To the left of the main hall is one of the most unique Samseong-gak shaman shrine halls that I have seen in Korea. Immediately when you step into this hall, you’ll be greeted by an older looking mural of Dokseong (The Recluse). This older painting of Dokseong has a pig-like face with a stout nose. He’s joined to the left by two rather traditional paintings of Chilseong (The Seven Stars) and Sanshin (The Mountain Spirit). What truly sets this hall apart are the murals that adorn the interior walls. Yongwang (The Dragon King), saints, Heng and Ha, and dragons, adorn every square inch. As for the exterior walls, there are ferocious guardians, while quickly fading, scaring away any evil spirits.
To the right of the main hall is a newly constructed Nahan-jeon. This plain appearing hall looks to have replaced the older Jijang-jeon. The exterior walls have yet to be painted with dancheong colours or Buddhist style paintings. However, inside this hall, and resting on the main altar, is a statue centred by Seokgamoni-bul. He’s joined by some rather traditional looking Nahan statues. But the real highlight to this temple building are the masterful paintings of the Nahan that back the statues of themselves.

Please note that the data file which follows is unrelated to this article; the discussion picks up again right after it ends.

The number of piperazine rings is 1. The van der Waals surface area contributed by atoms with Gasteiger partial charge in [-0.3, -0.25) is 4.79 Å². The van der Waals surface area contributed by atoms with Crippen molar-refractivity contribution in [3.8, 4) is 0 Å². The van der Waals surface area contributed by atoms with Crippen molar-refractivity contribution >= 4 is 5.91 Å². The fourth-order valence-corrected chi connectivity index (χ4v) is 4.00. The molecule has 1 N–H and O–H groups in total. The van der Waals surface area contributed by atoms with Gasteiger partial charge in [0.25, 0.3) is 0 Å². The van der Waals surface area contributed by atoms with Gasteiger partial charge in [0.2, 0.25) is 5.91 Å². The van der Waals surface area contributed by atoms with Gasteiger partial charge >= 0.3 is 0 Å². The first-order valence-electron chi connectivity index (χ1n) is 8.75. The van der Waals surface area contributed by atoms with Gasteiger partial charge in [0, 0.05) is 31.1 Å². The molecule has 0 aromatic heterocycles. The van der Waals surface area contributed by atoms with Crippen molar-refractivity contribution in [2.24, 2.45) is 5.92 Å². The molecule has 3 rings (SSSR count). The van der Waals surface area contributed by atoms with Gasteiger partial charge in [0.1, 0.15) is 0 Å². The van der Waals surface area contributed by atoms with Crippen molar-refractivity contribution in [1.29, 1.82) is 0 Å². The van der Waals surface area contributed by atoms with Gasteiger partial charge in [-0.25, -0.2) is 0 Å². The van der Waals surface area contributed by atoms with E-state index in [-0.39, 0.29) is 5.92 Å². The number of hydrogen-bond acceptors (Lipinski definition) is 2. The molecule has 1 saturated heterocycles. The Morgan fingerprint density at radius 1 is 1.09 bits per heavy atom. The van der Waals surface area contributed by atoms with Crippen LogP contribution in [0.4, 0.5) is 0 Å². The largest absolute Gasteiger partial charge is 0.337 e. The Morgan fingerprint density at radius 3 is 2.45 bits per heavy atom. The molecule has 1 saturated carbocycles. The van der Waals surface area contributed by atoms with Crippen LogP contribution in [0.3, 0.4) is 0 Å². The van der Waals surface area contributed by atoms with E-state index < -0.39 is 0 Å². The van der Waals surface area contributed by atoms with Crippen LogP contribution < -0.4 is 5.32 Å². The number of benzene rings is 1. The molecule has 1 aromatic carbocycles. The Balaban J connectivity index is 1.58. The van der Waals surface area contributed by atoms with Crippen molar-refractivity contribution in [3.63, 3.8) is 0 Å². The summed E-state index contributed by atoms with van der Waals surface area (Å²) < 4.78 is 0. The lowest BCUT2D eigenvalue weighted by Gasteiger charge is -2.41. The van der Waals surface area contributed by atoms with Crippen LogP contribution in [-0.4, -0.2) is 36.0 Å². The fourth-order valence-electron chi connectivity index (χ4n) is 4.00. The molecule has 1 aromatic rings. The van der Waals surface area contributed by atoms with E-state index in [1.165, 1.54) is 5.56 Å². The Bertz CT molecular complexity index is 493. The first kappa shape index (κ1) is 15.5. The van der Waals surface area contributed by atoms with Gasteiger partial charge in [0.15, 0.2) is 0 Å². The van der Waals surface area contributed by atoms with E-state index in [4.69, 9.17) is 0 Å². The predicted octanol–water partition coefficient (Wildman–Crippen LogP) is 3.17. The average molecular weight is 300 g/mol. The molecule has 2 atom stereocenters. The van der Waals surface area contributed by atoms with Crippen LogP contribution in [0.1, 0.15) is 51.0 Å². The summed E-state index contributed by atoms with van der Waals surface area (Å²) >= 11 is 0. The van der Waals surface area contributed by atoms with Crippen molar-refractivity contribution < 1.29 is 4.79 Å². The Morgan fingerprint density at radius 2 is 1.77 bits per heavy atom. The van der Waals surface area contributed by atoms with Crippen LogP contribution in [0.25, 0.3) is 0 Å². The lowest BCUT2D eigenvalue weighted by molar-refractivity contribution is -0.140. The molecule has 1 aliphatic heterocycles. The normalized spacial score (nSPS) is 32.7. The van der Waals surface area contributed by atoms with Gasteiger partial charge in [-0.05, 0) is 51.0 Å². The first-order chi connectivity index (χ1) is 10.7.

The other hall in the main temple courtyard is the Seolbeop-jeon. Housed inside this long hall are rows upon rows of granite statues of the Buddha. In the middle of them is Amita-bul. He’s fronted by a triad of statues centred by Gwanseeum-bosal (The Bodhisattva of Compassion).
Just to the right of the Seolbeop-jeon, and in a courtyard of its own, is the Myeongbu-jeon. This hall houses a large statue of a green-haired Jijang-bosal (The Bodhisattva of the Afterlife). He’s joined on all sides by equally large-sized statues of the Ten Kings of the Underworld. The most interesting thing about this hall is the ancient Gamno-do painting that hangs on the far right wall. It’s Local Tangible Cultural Asset #336. The exterior walls of this hall are adorned with beautiful murals like the Dragon Ship of Wisdom and a peculiar Gamno-do painting that has murder, drinking, and a car accident painted on it.
Above the Myeongbu-jeon sits another new building. This is a plain-looking hall that houses a stone statue of Gwanseeum-bosal. The standing stone statue of this Bodhisattva is Local Tangible Cultural Asset #335. And rather strangely, there are a pair of large sized floats to the right of this hall; perhaps, for Buddha’s birthday.